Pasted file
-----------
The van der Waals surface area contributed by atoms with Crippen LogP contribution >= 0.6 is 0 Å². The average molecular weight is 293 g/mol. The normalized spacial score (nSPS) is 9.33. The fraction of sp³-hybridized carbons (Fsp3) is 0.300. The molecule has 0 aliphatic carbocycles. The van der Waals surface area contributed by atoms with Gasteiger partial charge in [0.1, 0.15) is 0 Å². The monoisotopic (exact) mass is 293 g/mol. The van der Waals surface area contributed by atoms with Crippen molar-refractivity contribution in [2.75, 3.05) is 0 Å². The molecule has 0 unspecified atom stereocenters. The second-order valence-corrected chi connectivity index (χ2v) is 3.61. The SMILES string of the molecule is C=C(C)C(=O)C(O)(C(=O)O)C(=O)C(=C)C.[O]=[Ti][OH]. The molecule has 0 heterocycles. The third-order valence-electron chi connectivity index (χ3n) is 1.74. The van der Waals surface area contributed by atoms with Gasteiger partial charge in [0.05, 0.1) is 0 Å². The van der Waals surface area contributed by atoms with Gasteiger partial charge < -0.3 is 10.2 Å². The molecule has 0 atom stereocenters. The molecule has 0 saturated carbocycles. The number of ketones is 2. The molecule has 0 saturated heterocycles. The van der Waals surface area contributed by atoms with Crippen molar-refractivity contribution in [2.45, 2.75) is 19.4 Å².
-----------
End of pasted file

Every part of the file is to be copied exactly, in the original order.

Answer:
The van der Waals surface area contributed by atoms with Crippen LogP contribution >= 0.6 is 0 Å². The average molecular weight is 293 g/mol. The normalized spacial score (nSPS) is 9.33. The fraction of sp³-hybridized carbons (Fsp3) is 0.300. The molecule has 0 aliphatic carbocycles. The van der Waals surface area contributed by atoms with Gasteiger partial charge in [0.1, 0.15) is 0 Å². The monoisotopic (exact) mass is 293 g/mol. The van der Waals surface area contributed by atoms with Crippen molar-refractivity contribution in [2.75, 3.05) is 0 Å². The molecule has 0 unspecified atom stereocenters. The second-order valence-corrected chi connectivity index (χ2v) is 3.61. The SMILES string of the molecule is C=C(C)C(=O)C(O)(C(=O)O)C(=O)C(=C)C.[O]=[Ti][OH]. The molecule has 0 heterocycles. The third-order valence-electron chi connectivity index (χ3n) is 1.74. The van der Waals surface area contributed by atoms with Gasteiger partial charge in [0.05, 0.1) is 0 Å². The van der Waals surface area contributed by atoms with Gasteiger partial charge < -0.3 is 10.2 Å². The molecule has 0 atom stereocenters. The molecule has 0 saturated carbocycles. The number of ketones is 2. The molecule has 0 saturated heterocycles. The van der Waals surface area contributed by atoms with Crippen molar-refractivity contribution in [2.45, 2.75) is 19.4 Å².